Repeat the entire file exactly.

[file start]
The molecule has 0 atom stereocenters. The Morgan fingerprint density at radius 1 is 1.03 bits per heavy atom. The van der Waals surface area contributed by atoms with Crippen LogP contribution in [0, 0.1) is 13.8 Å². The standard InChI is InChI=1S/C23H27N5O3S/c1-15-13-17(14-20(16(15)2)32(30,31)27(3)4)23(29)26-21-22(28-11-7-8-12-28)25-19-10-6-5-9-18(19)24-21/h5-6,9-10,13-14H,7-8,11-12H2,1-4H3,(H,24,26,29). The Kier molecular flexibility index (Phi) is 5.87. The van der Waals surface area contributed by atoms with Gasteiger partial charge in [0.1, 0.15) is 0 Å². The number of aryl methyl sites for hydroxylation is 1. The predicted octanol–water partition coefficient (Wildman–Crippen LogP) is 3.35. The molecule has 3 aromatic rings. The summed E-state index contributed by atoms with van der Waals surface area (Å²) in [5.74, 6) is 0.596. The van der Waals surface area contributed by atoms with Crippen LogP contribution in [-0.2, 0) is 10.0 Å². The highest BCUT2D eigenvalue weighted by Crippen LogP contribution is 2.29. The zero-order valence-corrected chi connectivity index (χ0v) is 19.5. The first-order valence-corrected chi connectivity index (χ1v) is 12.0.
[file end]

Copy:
The molecule has 0 atom stereocenters. The Morgan fingerprint density at radius 1 is 1.03 bits per heavy atom. The van der Waals surface area contributed by atoms with Crippen LogP contribution in [0, 0.1) is 13.8 Å². The standard InChI is InChI=1S/C23H27N5O3S/c1-15-13-17(14-20(16(15)2)32(30,31)27(3)4)23(29)26-21-22(28-11-7-8-12-28)25-19-10-6-5-9-18(19)24-21/h5-6,9-10,13-14H,7-8,11-12H2,1-4H3,(H,24,26,29). The Kier molecular flexibility index (Phi) is 5.87. The van der Waals surface area contributed by atoms with Gasteiger partial charge in [0.1, 0.15) is 0 Å². The number of aryl methyl sites for hydroxylation is 1. The predicted octanol–water partition coefficient (Wildman–Crippen LogP) is 3.35. The molecule has 3 aromatic rings. The summed E-state index contributed by atoms with van der Waals surface area (Å²) in [5.74, 6) is 0.596. The van der Waals surface area contributed by atoms with Crippen LogP contribution in [-0.2, 0) is 10.0 Å². The highest BCUT2D eigenvalue weighted by Crippen LogP contribution is 2.29. The zero-order valence-corrected chi connectivity index (χ0v) is 19.5. The first-order valence-corrected chi connectivity index (χ1v) is 12.0.